The City That Was: The Savoy Tivoli
In The City That Was, Bohemian Archivist P Segal tells a weekly story of what you all missed: the days when artists, writers, musicians, and unemployed visionaries were playing hard in the city’s streets and paying the rent working part time.
If you’ve ever wandered up Grant Avenue in North Beach, you’ve probably passed the Savoy Tivoli, near the corner of Union. It’s kind of a sleepy spot now, more than half empty on a weekend night, even though it has the ground floor wall cut out to make a fantastic covered, open-air, terrace. In the years I lived in North Beach, the Savoy was so packed that you usually ended up sharing someone’s table.
A large framed quote hung on the terrace wall in those years. It said, “Why don’t people understand that patience and leisure are intertwined?” That was perhaps a warning to newcomers that service was spotty, which it was. But when it arrived, it was fabulous. Howard, for example, was a tall black drag queen whose hair was three different colors each week. Typically, no one collected your check. You took it to Madame Nu, a short Asian drag queen, who sat in the concierge-like booth in the dining room, listening to the sounds of the Majolica fountain splashing nearby. A joke that made its way around the terrace: “Savoy Tivoli: now offering same day service.”
On nights when the service was particularly bad, people would just go into the also crowded bar and get their own damn drink. The bartender, Franco, had one front tooth and the wisdom of Buddha. It was worth not getting another martini from our theoretical waitperson, just to collect a few seconds of grounding at the bar.
You never knew what was going to happen there, in the golden years of champagne and cocaine. For one thing, it attracted that bohemian combination of fringe intellectuals, arty types, plenty of writers, and celebrated eccentrics. Jack Sarfatti, the maverick quantum physicist, was usually there with his best friend, Kim Burrafato, profiled in Esquire Magazine as a golden boy who shocked everyone by not being utterly famous yet. Artists in their paint-soaked clothing lounged there after the light was gone. Poets like Gregory Corso would storm in and yell a new poem over the blabbing of the crowd. The Lord and Lady Leslie, a cheerful split personality, would wax lyrical about the druggie days in Morocco with William S. Burroughs, Paul Bowles, Allen Ginsberg, and Corso.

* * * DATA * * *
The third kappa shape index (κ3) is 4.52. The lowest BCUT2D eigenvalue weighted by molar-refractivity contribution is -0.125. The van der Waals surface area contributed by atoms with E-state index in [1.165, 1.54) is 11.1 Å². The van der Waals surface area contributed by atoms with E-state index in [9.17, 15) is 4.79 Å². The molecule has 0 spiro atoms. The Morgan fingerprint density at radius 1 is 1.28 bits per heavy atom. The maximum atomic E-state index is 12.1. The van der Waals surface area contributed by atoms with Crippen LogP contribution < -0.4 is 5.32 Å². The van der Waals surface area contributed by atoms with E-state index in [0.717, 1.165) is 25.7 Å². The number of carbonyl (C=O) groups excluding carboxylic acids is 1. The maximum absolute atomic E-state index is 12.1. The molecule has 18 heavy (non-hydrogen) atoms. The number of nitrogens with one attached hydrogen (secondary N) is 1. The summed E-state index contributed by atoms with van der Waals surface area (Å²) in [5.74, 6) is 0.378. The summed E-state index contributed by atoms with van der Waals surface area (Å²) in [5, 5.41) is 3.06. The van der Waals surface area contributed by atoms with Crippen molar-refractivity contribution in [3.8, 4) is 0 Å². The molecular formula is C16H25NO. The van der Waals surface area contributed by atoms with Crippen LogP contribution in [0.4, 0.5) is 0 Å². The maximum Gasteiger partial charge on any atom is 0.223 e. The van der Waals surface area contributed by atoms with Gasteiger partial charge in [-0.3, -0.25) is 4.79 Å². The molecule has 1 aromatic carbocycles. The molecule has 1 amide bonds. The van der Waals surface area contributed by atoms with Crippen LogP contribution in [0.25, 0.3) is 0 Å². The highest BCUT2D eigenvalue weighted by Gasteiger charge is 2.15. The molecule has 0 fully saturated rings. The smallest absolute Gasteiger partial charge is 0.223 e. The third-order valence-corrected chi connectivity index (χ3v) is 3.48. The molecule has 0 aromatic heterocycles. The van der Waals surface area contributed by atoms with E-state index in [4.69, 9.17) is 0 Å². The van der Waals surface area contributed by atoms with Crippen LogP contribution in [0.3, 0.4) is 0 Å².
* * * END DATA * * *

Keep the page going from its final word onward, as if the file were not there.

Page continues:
The Savoy patrons were frequently entertained by other people’s dirty laundry. There were “The Seven Fighting Couples of North Beach,” famous among the regulars for their domestic squabbles, which were likely to happen after a few drinks on the terrace. Ferlinghetti’s biographer and poet Neeli Cherkovski would have political shouting matches with Stephen Schwartz, a writer thrown out of the Communist Party for reading Ezra Pound, who finally found receptive ears for his political commentary among the Neo-Cons.
The patrons of the Savoy Tivoli entertained each other, argued, critiqued each other’s writing, and cruised the fresh supply of visitors to the terrace every night. Then there were surprises. One summer, a bus carrying a French brass band would pull up outside on random nights, and they would line up on the street to play. On other nights, a white limo would arrive, and a big man in a white linen suit and white Panama hat, who looked like the scion of some Caribbean banana republic, would belt out terrible operatic arias on the street. He was paid to go away more than once. Perhaps that’s how he paid for the limo.
A martini in those days at the Savoy cost $2, $3 if it were top shelf. You could occupy a terrace table from cocktail hour to closing for $10, stepping out to get some food elsewhere, maybe. Or you could order from the kitchen. If the chef were in a mood, and he knew who ordered a salad, it might be delivered with a new metal scrubby pad under the tomatoes.
Freddie Kuh, the bohemian businessman who owned the Savoy, ultimately sold it. The new owner, whose daughter had a Hell’s Angels boyfriend, tossed the giant Majolica fountain and installed pool tables. A bar was built on the terrace, and the quote about patience and leisure disappeared. So did the bohemians and the charm.
I took this photo of the Savoy a couple days ago, right after I stopped at the Trieste for coffee. Minutes before I got there, this happened: